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Developers collaborate in a DevOps environment

Competing for developer roles in DevOps environments

Upskilling, interviews and expectations

February 26, 2018

By Jordan Schwartz

“DevOps is fast becoming the new standard practice for developer teams,” says Riv Sachdeva, a Java recruiting specialist at TEKsystems. "Remember when everyone moved from Waterfall to Agile? The same thing is happening with DevOps. At the end of the day, it’s all about automating and becoming more efficient.”

Are you hesitant or maybe confused as to how to get hired at company employing developers in a DevOps environment? You're not alone. Companies want to invest in their continuous integration/deployment pipeline and are ready to supplement their projects with developers who have the mindset and skills to work in a DevOps environment. Grab a mug of coffee and let us walk you through exactly what our hungry clients are looking for—and why developers should be excited about the future.

Technical skills that put you on the radar

With an ever-increasing list of tools available, IT pros worry about falling behind—you certainly can’t learn every new technology that comes along. Employers hoping to hire resources with an exact (and long) list of skills are having an increasingly hard time identifying those unicorns. Because of this, we’re seeing an evolution of how our clients look for qualified candidates, their skills requirements and how they approach the hiring process.

It’s important to remember that the days of clear lines of development responsibility are long gone. Not only do we work in the age of rapidly multiplying tools, but we’re also shifting work left, including operations, InfoSec and QA. While the learning curve might feel overwhelming for a while, this is the new normal for the modern developer. The most in-demand developers are well-rounded IT pros who master their craft but also have some have broader knowledge into one more related skills sets across the development life cycle. The industry calls this complementary broad and deep pairing “T-shaped.”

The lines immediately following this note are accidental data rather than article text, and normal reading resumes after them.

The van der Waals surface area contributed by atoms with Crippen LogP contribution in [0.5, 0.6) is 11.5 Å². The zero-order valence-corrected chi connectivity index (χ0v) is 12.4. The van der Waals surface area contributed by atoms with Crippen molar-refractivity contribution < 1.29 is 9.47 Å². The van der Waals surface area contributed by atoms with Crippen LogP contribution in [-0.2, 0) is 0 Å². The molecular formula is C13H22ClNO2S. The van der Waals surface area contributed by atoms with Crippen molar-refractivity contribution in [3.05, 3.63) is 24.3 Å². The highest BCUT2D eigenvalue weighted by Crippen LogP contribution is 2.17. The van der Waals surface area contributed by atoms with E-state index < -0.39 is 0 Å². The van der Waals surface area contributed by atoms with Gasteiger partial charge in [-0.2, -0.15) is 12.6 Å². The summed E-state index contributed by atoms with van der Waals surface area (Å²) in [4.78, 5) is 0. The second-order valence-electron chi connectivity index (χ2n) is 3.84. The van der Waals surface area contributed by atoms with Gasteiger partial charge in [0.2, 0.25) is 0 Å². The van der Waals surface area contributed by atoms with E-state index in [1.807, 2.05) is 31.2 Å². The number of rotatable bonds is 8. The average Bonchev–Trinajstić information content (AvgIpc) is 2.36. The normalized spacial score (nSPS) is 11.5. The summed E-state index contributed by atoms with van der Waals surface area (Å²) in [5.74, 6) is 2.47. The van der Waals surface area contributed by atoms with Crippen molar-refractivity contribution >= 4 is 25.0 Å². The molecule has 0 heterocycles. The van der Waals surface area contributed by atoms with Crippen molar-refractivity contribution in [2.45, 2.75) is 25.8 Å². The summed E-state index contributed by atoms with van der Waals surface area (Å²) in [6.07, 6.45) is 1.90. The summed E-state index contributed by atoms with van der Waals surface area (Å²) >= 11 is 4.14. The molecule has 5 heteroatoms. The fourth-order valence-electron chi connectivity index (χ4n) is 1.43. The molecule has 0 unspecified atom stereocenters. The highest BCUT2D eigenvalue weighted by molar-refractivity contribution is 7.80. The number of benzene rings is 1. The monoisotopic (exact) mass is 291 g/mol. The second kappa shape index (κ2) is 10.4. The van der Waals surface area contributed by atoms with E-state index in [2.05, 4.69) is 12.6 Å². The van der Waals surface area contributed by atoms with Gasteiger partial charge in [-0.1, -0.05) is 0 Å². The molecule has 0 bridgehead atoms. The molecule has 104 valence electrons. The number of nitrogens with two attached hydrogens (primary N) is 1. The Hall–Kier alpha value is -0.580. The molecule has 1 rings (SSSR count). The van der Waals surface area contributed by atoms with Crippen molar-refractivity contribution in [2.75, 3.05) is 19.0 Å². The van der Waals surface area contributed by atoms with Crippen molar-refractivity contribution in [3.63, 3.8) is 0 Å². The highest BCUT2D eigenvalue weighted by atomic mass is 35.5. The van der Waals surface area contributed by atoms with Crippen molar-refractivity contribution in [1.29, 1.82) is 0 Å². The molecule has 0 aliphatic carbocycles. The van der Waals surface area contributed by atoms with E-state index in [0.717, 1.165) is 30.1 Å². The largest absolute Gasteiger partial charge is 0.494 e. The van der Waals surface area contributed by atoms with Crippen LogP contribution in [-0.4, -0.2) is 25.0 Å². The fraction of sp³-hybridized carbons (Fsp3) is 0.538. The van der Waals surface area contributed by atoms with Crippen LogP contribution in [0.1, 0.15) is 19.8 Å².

“Companies used to be stuck on certain tools,” says Mike Smith, a services account manager at TEKsystems. “Now we’re seeing a change. Companies now want to see IT pros understand the foundation of what these tools do, and they’re open to people who know different tools than what the hiring manager originally had their heart set on.”

Cloud skills are also increasingly important for developers. Most of our enterprise-level clients are looking to move to the cloud in order to speed up the pace for bringing products to market faster, and also lower their overall infrastructure spend. However, although the cloud is a key enabler of DevOps transformation—and all the benefits that go with it—some companies maintain on-premise data centers.

Additionally, hiring managers like meeting candidates who can also be thought leaders in a technology space because of their past experience. “IT pros with particular backgrounds seem to be able to assist with several aspects of a cloud and DevOps strategy,” says Smith. “Architecture, cloud automation, Agile and configuration management experience can help IT pros provide a different perspective that will help the company make important decisions—like choosing private, hybrid or public cloud.”

Not to mention, having these backgrounds will help you adopt the DevOps practice a bit quicker and show that you’re a problem-solver both technically and organizationally. “If you have a background in configuration management tools, you'll be an asset when determining the direction to go when building roadmaps that tie back into the business initiatives,” says Smith.